With a new middle school scheduled to open in fall 2015, the board of education is considering hiring an outside firm to complete an enrollment and boundary analysis.
At Monday’s school board meeting, Craig Wilford, superintendent of Derby Public Schools, suggested the board hire RSP, an education planning firm the district used for a similar study three years ago.
The school board will vote on the issue at its next meeting on Aug. 27.
The study will help solidify boundary issues for Derby’s two middle schools, and help iron out which students attend each school, Wilford said.
“It’s never too early to be thinking about how we are going to decide which student goes to which middle school over the next couple of years when that building opens,” Wilford said. “We felt it was important to start the process early and involve community input and get (the school board’s) input to make sure we come up with a good boundary for our middle school students.”
In addition to doing a study on middle school boundaries, Wilford suggested RSP also do the same at the elementary level. The last time the district looked at school boundaries at the elementary level was when Park Hill Elementary opened.
“We also have some boundary issues at the elementary level,” Wilford said. “We looked for a school that had fairly low enrollment and we’ve moved kids into that area, so they are not necessarily attending their neighborhood school, so we can try to keep capacity at all buildings. While we are looking at the middle school we thought the time was right to look at our elementary buildings.”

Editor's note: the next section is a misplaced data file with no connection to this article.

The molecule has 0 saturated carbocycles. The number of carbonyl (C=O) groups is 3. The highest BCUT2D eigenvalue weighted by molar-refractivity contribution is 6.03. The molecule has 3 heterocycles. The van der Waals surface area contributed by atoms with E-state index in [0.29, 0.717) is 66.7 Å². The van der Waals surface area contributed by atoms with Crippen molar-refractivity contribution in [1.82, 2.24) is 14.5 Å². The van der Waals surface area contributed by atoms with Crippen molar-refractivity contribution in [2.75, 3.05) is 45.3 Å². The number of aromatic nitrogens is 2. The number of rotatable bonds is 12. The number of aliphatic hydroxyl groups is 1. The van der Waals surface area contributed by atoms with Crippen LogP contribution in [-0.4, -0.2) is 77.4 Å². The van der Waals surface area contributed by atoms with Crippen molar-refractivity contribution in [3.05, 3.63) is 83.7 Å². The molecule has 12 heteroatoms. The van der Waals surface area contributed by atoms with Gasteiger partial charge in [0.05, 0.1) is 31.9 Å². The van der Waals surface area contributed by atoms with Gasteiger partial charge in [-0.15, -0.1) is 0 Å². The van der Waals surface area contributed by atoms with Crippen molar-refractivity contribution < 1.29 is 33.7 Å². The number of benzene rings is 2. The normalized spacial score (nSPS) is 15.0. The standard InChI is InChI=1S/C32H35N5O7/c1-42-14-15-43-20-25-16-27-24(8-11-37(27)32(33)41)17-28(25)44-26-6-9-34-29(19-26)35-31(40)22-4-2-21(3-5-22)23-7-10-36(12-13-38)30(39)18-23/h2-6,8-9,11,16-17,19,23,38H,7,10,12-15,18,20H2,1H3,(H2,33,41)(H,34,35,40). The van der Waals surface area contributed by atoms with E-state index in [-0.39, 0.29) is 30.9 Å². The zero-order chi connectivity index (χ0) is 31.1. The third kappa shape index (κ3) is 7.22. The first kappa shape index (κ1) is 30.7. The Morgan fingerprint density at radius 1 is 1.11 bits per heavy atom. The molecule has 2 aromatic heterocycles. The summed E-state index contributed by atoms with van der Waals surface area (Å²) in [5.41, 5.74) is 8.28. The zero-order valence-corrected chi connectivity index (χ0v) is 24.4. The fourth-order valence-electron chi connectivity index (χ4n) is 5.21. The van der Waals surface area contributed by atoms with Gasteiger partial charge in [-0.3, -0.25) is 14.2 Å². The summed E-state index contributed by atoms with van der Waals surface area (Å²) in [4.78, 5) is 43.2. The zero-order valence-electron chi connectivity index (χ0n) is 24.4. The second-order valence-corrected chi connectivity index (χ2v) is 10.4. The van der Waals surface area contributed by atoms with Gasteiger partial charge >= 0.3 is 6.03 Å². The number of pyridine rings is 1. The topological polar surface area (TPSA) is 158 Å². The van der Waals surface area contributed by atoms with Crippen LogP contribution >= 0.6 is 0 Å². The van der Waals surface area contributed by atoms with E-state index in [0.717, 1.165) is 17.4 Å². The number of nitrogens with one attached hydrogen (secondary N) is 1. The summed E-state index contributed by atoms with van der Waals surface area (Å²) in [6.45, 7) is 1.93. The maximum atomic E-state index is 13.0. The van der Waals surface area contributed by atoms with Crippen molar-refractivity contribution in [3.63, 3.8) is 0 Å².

The study will take several years to complete in order to get accurate results. Robert Schwatrz, CEO of RSP, said his firm’s accuracy would be between 97 and 100 percent.
“This will take some time,” Wilford said. “We want to be as accurate as we possibly can when projecting the number of students we are going to have in our facilities.”
In order to guarantee an accurate report, the firm will look at several criteria throughout the district, from enrollment and transportation to demographic considerations. The results will be presented to the board of education, and to the community during several public forums throughout the study, Schwartz said.
The cost of the study could run as high as $44,000 a year. RSP would charge $11,000 each school year for the enrollment analysis, and a boundary analysis would be an additional $6,000. Organizing public forums would cost the district $27,000.